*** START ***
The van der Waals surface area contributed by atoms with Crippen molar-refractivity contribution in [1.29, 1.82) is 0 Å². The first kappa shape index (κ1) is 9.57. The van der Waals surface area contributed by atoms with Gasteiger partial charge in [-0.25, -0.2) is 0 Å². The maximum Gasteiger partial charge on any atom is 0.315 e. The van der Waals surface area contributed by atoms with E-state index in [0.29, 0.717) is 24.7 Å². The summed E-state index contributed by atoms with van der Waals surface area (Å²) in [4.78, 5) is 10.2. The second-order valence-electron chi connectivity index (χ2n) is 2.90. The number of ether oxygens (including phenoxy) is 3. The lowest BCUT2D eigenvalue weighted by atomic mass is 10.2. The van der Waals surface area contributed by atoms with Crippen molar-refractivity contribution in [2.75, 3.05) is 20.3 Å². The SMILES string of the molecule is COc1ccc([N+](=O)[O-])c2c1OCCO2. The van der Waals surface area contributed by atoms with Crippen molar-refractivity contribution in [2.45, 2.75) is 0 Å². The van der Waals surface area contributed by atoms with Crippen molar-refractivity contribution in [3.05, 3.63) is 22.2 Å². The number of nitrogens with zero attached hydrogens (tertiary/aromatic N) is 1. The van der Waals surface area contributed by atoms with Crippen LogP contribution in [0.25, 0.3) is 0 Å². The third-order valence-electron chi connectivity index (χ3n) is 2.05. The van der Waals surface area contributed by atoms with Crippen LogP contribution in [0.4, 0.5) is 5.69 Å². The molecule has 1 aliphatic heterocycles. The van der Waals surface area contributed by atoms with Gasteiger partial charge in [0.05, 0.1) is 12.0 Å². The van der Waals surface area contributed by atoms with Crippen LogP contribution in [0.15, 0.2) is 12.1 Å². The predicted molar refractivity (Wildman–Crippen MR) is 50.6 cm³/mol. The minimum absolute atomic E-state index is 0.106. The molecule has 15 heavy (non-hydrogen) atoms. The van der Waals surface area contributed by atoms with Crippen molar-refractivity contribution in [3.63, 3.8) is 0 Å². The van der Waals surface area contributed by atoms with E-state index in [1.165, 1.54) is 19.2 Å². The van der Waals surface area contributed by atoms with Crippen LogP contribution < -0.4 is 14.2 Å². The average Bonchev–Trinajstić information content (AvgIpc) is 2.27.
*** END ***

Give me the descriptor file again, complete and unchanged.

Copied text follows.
The van der Waals surface area contributed by atoms with Crippen molar-refractivity contribution in [1.29, 1.82) is 0 Å². The first kappa shape index (κ1) is 9.57. The van der Waals surface area contributed by atoms with Gasteiger partial charge in [-0.25, -0.2) is 0 Å². The maximum Gasteiger partial charge on any atom is 0.315 e. The van der Waals surface area contributed by atoms with E-state index in [0.29, 0.717) is 24.7 Å². The summed E-state index contributed by atoms with van der Waals surface area (Å²) in [4.78, 5) is 10.2. The second-order valence-electron chi connectivity index (χ2n) is 2.90. The number of ether oxygens (including phenoxy) is 3. The lowest BCUT2D eigenvalue weighted by atomic mass is 10.2. The van der Waals surface area contributed by atoms with Crippen molar-refractivity contribution in [2.75, 3.05) is 20.3 Å². The SMILES string of the molecule is COc1ccc([N+](=O)[O-])c2c1OCCO2. The van der Waals surface area contributed by atoms with Crippen molar-refractivity contribution in [2.45, 2.75) is 0 Å². The van der Waals surface area contributed by atoms with Crippen molar-refractivity contribution in [3.05, 3.63) is 22.2 Å². The number of nitrogens with zero attached hydrogens (tertiary/aromatic N) is 1. The van der Waals surface area contributed by atoms with Crippen LogP contribution in [0.25, 0.3) is 0 Å². The third-order valence-electron chi connectivity index (χ3n) is 2.05. The van der Waals surface area contributed by atoms with Crippen LogP contribution in [0.4, 0.5) is 5.69 Å². The molecule has 1 aliphatic heterocycles. The van der Waals surface area contributed by atoms with Gasteiger partial charge in [0.05, 0.1) is 12.0 Å². The van der Waals surface area contributed by atoms with Crippen LogP contribution in [0.15, 0.2) is 12.1 Å². The predicted molar refractivity (Wildman–Crippen MR) is 50.6 cm³/mol. The minimum absolute atomic E-state index is 0.106. The molecule has 15 heavy (non-hydrogen) atoms. The van der Waals surface area contributed by atoms with Crippen molar-refractivity contribution in [3.63, 3.8) is 0 Å². The van der Waals surface area contributed by atoms with E-state index in [1.165, 1.54) is 19.2 Å². The van der Waals surface area contributed by atoms with Crippen LogP contribution < -0.4 is 14.2 Å². The average Bonchev–Trinajstić information content (AvgIpc) is 2.27.